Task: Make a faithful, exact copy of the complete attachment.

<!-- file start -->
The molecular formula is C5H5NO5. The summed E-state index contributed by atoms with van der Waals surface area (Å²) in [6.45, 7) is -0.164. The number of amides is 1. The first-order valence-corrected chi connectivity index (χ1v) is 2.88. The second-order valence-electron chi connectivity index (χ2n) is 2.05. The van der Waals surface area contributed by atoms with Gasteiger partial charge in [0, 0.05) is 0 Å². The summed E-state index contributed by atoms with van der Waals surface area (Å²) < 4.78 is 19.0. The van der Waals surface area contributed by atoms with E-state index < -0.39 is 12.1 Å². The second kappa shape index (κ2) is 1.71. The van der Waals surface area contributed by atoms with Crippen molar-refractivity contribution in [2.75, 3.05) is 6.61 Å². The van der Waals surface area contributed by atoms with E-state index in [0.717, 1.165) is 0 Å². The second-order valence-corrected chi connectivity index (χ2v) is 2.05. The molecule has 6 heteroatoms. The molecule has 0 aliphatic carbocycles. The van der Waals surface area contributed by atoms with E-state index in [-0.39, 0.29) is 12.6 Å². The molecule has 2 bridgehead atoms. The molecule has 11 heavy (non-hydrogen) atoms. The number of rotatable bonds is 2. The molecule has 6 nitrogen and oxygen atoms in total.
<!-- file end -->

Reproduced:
The molecular formula is C5H5NO5. The summed E-state index contributed by atoms with van der Waals surface area (Å²) in [6.45, 7) is -0.164. The number of amides is 1. The first-order valence-corrected chi connectivity index (χ1v) is 2.88. The second-order valence-electron chi connectivity index (χ2n) is 2.05. The van der Waals surface area contributed by atoms with Gasteiger partial charge in [0, 0.05) is 0 Å². The summed E-state index contributed by atoms with van der Waals surface area (Å²) < 4.78 is 19.0. The van der Waals surface area contributed by atoms with E-state index < -0.39 is 12.1 Å². The second kappa shape index (κ2) is 1.71. The van der Waals surface area contributed by atoms with Crippen molar-refractivity contribution in [2.75, 3.05) is 6.61 Å². The van der Waals surface area contributed by atoms with E-state index in [0.717, 1.165) is 0 Å². The second-order valence-corrected chi connectivity index (χ2v) is 2.05. The molecule has 6 heteroatoms. The molecule has 0 aliphatic carbocycles. The van der Waals surface area contributed by atoms with E-state index in [-0.39, 0.29) is 12.6 Å². The molecule has 2 bridgehead atoms. The molecule has 11 heavy (non-hydrogen) atoms. The number of rotatable bonds is 2. The molecule has 6 nitrogen and oxygen atoms in total.